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The assessment of pulmonary pressure is important for the diagnosis and management of patients with pulmonary hypertension. Mean pulmonary artery pressure (MPAP) has been used in the current definition of pulmonary hypertension. However, invasive derivation by Doppler echocardiography provides the peak pulmonary artery systolic pressure (PASP). The aim of this study was to derive a method to predict MPAP from PASP. Invasive hemodynamic pressures in 307 patients who underwent right heart catheterization were examined. Simple regression techniques were used to determine the relationship between MPAP and PASP in a derivation cohort (n = 198) and a validation sample (n = 109). Bland-Altman analysis was performed to examine predicted versus observed values of MPAP. MPAP and PASP at catheterization were strongly related over a range of pressures (R(2) = 0.89, n = 198; SE, 4.04; P < .0001). The relation of MPAP to PASP in the derivation cohort (MPAP = 0.61 × PASP + 1.95 mm Hg) was validated in the test sample, with an R(2) value of 0.94 for predicted versus observed MPAP (SE, 2.87; P < .0001). The relationship of predicted versus observed MPAP was constant across different degrees of pressure elevation, as well as different etiologies of pulmonary hypertension. Applying the equation to Doppler-derived pulmonary pressures, there was excellent correlation of predicted MPAP from echocardiography and invasively measured MPAP (R(2) = 0.78, P < .0001). MPAP can be accurately predicted from PASP over a wide pressure range for different etiologies of pulmonary hypertension. This finding may help define MPAP noninvasively. Copyright © 2013 American Society of Echocardiography. Published by Mosby, Inc. All rights reserved.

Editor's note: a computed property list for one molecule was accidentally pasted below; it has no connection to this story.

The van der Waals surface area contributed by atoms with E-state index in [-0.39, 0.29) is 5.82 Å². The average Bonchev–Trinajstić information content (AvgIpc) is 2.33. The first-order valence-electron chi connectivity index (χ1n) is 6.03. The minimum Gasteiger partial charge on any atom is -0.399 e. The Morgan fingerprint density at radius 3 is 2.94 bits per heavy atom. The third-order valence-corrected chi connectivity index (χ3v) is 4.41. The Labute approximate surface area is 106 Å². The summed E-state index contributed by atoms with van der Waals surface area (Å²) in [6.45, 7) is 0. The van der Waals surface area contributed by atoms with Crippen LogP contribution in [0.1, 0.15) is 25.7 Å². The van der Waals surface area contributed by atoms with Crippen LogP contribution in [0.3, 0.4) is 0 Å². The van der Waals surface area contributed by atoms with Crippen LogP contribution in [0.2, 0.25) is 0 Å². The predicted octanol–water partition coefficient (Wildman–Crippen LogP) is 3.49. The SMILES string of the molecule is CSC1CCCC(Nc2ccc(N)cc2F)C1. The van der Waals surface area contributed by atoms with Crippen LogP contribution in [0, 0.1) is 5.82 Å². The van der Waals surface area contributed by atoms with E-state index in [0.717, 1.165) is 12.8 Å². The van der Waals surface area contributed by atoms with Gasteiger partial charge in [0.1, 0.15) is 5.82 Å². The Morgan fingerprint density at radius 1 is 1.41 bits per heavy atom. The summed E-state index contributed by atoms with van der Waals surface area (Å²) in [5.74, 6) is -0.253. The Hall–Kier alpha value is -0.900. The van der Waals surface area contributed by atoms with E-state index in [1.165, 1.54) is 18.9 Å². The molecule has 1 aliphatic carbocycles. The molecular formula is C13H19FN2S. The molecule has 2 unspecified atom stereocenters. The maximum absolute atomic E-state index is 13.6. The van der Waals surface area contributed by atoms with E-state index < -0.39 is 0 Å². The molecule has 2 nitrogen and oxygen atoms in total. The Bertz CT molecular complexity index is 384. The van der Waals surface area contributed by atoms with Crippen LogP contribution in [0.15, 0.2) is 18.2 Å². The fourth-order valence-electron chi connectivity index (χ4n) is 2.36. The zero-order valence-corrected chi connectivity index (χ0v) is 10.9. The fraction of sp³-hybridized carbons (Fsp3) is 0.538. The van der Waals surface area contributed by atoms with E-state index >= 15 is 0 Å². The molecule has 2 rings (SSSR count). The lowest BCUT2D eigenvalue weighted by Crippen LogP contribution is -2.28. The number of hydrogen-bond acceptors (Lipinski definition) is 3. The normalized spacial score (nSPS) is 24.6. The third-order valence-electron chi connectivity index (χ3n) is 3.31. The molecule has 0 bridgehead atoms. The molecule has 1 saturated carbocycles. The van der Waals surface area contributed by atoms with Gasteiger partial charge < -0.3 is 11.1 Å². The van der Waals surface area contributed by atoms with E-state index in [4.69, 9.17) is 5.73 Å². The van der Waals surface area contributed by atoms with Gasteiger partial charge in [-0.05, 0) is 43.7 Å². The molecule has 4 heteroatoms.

Rachel C Steckelberg, Andrew S Tseng, Rick Nishimura, Steve Ommen, Paul Sorajja. Derivation of mean pulmonary artery pressure from noninvasive parameters. Journal of the American Society of Echocardiography : official publication of the American Society of Echocardiography. 2013 May;26(5):464-8

PMID: 23411365

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